More is Better…?
A few years ago, there was a TV commercial for AT&T that made the rounds. It featured an executive in a suit sitting on the floor in a circle with a bunch of young kids. He asks the kids, “Who thinks more is better than less?” All of the kids raise their hands.
“OK, why?” he asks them. A little girl talks about how upset she gets when her parents say she can’t have more of something when she wants more. “We want more, we want more. Like, we really like it. We want more” she says.
A voice-over narrator then takes over. “It’s not complicated. More is better.”
Every time I saw this commercial when it originally aired, I felt extremely uneasy. I could never put my finger on why, though. The kids were cute enough. And the commercial made sense for the company’s message of “the nation’s largest 4G network.” But I still had a weird feeling in my stomach every time I saw the commercial.
And then one day, when I discovered minimalism, I realized why—more is not always better. In fact, more can actually be really detrimental to us, our lives, and those around us. It perpetuates constant dissatisfaction and unhappiness. It can also mean living beyond our means and using the resources God gives us (money, time, energy, talents, environment) in ways that harm ourselves and others.
Less is Better….?
But having too little can be just as harmful. Maslow’s Hierarchy of Needs reminds us that if we have too little– and our basic needs aren’t met– we are typically unable to have our emotional, social, self-esteem, and self-actualization needs met.
Having too little means that our lives become a constant drive to sustain ourselves. We are in a state of perpetual seeking and need. The focus becomes survival, and we are unable to thrive.
Many people assume that being a minimalist means less is always better. And since most of us have too much right now, less is better at the beginning. But eventually, having too little is just as detrimental as having too much.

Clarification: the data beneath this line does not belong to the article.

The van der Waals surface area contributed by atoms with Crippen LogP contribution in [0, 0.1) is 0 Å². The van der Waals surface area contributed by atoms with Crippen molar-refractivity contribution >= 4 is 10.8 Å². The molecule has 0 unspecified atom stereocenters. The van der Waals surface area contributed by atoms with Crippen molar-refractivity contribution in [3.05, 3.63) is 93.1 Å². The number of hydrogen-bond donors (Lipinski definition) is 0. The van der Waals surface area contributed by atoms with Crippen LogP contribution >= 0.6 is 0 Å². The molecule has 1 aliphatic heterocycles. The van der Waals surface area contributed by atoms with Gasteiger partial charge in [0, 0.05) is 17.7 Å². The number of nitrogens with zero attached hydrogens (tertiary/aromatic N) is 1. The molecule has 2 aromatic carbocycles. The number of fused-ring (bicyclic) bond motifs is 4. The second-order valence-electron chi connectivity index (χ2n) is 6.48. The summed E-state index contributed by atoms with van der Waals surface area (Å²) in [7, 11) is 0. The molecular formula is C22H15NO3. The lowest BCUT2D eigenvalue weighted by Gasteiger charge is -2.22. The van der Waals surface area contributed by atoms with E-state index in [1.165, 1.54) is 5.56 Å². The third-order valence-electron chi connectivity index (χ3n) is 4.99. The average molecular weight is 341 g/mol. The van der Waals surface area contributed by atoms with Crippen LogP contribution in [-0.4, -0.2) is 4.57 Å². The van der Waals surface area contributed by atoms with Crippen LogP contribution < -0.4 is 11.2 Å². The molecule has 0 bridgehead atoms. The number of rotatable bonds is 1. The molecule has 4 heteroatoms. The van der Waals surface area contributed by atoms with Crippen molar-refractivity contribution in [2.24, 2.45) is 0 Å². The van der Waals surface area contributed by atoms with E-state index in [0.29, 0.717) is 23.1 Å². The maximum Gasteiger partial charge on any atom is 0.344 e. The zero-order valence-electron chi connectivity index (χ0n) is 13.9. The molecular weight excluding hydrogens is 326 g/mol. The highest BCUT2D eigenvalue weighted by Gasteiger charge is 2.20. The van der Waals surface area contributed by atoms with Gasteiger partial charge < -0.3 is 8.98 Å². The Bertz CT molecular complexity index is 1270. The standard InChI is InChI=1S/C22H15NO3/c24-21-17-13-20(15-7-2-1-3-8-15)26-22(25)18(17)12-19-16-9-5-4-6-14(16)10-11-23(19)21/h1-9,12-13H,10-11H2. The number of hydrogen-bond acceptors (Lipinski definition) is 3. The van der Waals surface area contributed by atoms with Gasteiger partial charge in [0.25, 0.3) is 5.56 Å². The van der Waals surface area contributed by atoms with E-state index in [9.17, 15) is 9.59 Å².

Enough is Best
The answer, of course, is that the goal is to have enough. Goldilocks was onto something. Finding our “just right” is key.
Minimalism is about enough. Too much– we are overwhelmed. Too little– we are frustrated and unfulfilled.
Finding that “happy middle” is a personal journey. As Patrick Rhone writes in his book enough:
Enough is a very personal metric. Like our center of gravity, each of us must find what it enough by swaying from less to more until a comfortable medium is found.”
Enough is going to look different for each of us. Your enough will be different than your friend’s enough. Minimalism is the process of experimentation to figure out our own personal happy medium.
God Provides Enough
Ultimately, we can trust that God provides enough. As Paul writes:
And God is able to provide you with every blessing in abundance, so that by always having enough of everything, you may share abundantly in every good work. (2 Corinthians 9:8)
What needs changing– in those of us who have too much– is the ability to be satisfied in having enough. We can be satisfied because we know that God provides. Christian minimalists live a life of enough.
And because God provides, we are able to share with those who don’t have enough, who have too little. There is plenty to go around, and (as Paul reminds us in the Bible verse above) we are called to share. Being satisfied with enough means we are better able to share with those in need.
May we be satisfied with enough for ourselves, and strive to share so that others may also have enough.
How is God calling YOU to live a life of enough?